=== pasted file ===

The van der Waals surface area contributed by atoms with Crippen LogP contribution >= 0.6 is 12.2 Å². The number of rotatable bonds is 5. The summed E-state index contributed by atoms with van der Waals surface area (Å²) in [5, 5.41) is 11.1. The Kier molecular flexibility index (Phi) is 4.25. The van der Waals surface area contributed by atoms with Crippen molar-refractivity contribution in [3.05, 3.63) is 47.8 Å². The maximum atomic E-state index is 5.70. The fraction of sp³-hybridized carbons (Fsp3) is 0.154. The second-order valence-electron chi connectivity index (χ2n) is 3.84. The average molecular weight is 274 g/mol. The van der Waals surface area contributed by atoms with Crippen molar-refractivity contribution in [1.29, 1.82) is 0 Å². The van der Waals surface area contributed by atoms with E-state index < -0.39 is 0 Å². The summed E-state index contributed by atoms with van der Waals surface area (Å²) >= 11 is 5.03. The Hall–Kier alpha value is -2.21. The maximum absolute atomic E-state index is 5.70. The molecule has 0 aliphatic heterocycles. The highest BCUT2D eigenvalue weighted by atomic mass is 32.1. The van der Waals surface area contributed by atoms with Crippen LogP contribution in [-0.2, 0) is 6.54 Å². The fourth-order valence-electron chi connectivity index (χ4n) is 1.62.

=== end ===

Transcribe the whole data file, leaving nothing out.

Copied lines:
The van der Waals surface area contributed by atoms with Crippen LogP contribution >= 0.6 is 12.2 Å². The number of rotatable bonds is 5. The summed E-state index contributed by atoms with van der Waals surface area (Å²) in [5, 5.41) is 11.1. The Kier molecular flexibility index (Phi) is 4.25. The van der Waals surface area contributed by atoms with Crippen molar-refractivity contribution in [3.05, 3.63) is 47.8 Å². The maximum atomic E-state index is 5.70. The fraction of sp³-hybridized carbons (Fsp3) is 0.154. The second-order valence-electron chi connectivity index (χ2n) is 3.84. The average molecular weight is 274 g/mol. The van der Waals surface area contributed by atoms with Crippen molar-refractivity contribution in [1.29, 1.82) is 0 Å². The van der Waals surface area contributed by atoms with E-state index < -0.39 is 0 Å². The summed E-state index contributed by atoms with van der Waals surface area (Å²) >= 11 is 5.03. The Hall–Kier alpha value is -2.21. The maximum absolute atomic E-state index is 5.70. The molecule has 0 aliphatic heterocycles. The highest BCUT2D eigenvalue weighted by atomic mass is 32.1. The van der Waals surface area contributed by atoms with Crippen LogP contribution in [-0.2, 0) is 6.54 Å². The fourth-order valence-electron chi connectivity index (χ4n) is 1.62.